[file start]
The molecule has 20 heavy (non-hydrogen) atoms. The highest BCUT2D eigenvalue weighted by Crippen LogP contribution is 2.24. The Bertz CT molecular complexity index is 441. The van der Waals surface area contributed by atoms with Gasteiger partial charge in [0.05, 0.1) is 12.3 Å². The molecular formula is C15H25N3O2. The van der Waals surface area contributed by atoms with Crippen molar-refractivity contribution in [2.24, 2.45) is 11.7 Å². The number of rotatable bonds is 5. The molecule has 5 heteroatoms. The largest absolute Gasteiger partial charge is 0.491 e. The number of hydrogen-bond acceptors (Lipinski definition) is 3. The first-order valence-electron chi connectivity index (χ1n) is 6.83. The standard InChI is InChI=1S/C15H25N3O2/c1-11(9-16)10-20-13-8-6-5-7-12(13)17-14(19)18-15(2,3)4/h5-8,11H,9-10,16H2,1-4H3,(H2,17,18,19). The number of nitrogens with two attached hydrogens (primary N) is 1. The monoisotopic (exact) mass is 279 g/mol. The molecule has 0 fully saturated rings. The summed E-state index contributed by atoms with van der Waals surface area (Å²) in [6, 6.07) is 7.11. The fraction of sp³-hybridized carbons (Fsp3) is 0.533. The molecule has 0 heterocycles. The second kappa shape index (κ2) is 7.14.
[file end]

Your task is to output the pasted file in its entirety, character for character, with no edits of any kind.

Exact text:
The molecule has 20 heavy (non-hydrogen) atoms. The highest BCUT2D eigenvalue weighted by Crippen LogP contribution is 2.24. The Bertz CT molecular complexity index is 441. The van der Waals surface area contributed by atoms with Gasteiger partial charge in [0.05, 0.1) is 12.3 Å². The molecular formula is C15H25N3O2. The van der Waals surface area contributed by atoms with Crippen molar-refractivity contribution in [2.24, 2.45) is 11.7 Å². The number of rotatable bonds is 5. The molecule has 5 heteroatoms. The largest absolute Gasteiger partial charge is 0.491 e. The number of hydrogen-bond acceptors (Lipinski definition) is 3. The first-order valence-electron chi connectivity index (χ1n) is 6.83. The standard InChI is InChI=1S/C15H25N3O2/c1-11(9-16)10-20-13-8-6-5-7-12(13)17-14(19)18-15(2,3)4/h5-8,11H,9-10,16H2,1-4H3,(H2,17,18,19). The number of nitrogens with two attached hydrogens (primary N) is 1. The monoisotopic (exact) mass is 279 g/mol. The molecule has 0 fully saturated rings. The summed E-state index contributed by atoms with van der Waals surface area (Å²) in [6, 6.07) is 7.11. The fraction of sp³-hybridized carbons (Fsp3) is 0.533. The molecule has 0 heterocycles. The second kappa shape index (κ2) is 7.14.